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Concerning Otto Neustaldt’s Account.

Otto Neustaldt was a correspondent for CNN at the time of the coup. During the violence on April 11 he recorded a press conference by a group of high-ranking Venezuelan officers led by Admiral Hector Ramírez Pérez. In this press conference the officers denounced Chávez's role in the violence and mentioned that there had been several deaths.

The problem arose when Neustaldt mistakenly reported that the officers made this announcement before any deaths had actually occurred. Even though this was contradicted by other journalists from the very beginning, it caused a controversy because it seemed to suggest that the violence was started by the military and not the Chávez government. Why? The logic here was that if Admiral Hector Ramírez Pérez knew about deaths before they occurred, then the military must have had a plot to kill people all along.

But Neustaldt was wrong—the first deaths had occurred over an hour before the press conference. The generals knew there were deaths, but Neustaldt did not. The first recording of the announcement (there were two) was taped just about the same time that Chávez started his special broadcast at 3:45 p.m. However, the first fatality occured between 2:15 and 2:30 p.m. when Jesús Arellano was killed on Baralt Avenue. The photographer Jorge Tortoza was killed shortly after, right around 2:30 p.m. (Shots of the dying Arellano were the last pictures on Tortoza’s camera.)

There were at least 75 minutes for the officers to hear about the first deaths. In fact, Venezuelan journalists Alfredo Meza and Sandra La Fuente reported in their excellent book on the coup “El acertijo de abril” (The Riddle of April) that someone called out Tortoza’s name as one of the dead before the taping of the first press conference began.

So it is clear that Otto Neustald was mistaken about the time that the first fatalities occurred. (How could he know when the shooting started? He was on the other side of Caracas.) Unfortunately, Neustaldt's story was enthusiastically embraced by the Venezuelan government and has become one of their "Talking Points" about the coup because it fits their spin on events—it points to a military conspiracy that absolves the government of responsibility for the violence.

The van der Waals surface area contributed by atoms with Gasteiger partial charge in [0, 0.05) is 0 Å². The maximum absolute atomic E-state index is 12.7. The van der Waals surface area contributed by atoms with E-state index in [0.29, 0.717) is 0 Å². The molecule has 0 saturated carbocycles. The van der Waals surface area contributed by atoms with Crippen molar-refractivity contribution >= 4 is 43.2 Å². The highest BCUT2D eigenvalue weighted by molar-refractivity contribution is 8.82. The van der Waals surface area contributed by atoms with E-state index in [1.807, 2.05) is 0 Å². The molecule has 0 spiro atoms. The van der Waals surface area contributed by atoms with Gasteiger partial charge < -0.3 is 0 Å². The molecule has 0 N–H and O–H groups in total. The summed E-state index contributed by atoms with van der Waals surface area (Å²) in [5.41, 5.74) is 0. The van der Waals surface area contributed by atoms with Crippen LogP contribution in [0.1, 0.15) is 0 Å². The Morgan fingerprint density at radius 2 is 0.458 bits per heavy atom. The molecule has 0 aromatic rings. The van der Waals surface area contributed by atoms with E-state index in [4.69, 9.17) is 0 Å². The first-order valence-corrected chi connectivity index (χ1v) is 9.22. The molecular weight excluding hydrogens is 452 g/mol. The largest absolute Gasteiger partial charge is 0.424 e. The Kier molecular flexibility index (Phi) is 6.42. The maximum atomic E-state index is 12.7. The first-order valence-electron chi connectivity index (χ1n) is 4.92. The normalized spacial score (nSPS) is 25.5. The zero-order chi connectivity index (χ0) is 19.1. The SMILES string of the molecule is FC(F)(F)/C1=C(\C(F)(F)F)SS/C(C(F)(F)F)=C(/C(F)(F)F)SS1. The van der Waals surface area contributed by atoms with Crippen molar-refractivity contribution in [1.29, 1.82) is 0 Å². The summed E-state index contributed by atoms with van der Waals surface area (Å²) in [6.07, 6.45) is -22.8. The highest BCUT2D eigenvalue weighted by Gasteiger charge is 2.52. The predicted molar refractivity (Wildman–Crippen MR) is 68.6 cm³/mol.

What is really interesting, however, is that Admiral Héctor Ramírez Pérez did indeed want to overthrow Hugo Chávez and—as explained in The Silence and the Scorpion—he had been plotting for months. Even more interesting is that Hugo Chávez himself had known about the plot and had done nothing.

A lot of fingers would be pointed at the admiral as the man who was responsible for the coup. And at first glance it makes sense. After all, here was a high-ranking military officer who was planning a coup when an odd sort of coup actually occured. What's more, Admiral Héctor Ramírez Pérez ended up being named the new Minister of Defense and had a cozy relationship with the interim president.

But was this coup really the admiral's coup? It doesn't appear so.

While I by no means believe that Admiral Ramírez Pérez is a saint—he was in cahoots with Carmona and was conspiring against a democratically elected president—he does not appear to have done much that was technically illegal during the coup. The Venezuelan Supreme Court agrees, which is why, in August 2002, the court ruled that there was insufficient evidence to even put him on trial.

Yet how can we know for certain that Admiral Ramírez Pérez wasn't responsible for the first deaths on April 11? I mean, how can we be positive? Well, because we can watch the first deaths on video and they are clearly caused by pro-Chávez gunmen.

Watch the videos of the first deaths on April 11th.


Below is a trascript of the uploads from Otto Neustaldt to CNN on April 11th that Alek Boyd shared with me. Note that his only upload that day occured at 22:30 GMT. (Caracas, Venezuela is GMT - 4 hours.) That means it was 6:30 p.m. in Caracas when the press conference of Admiral Héctor Ramírez Pérez was uploaded, more than four hours after the first deaths had occured.


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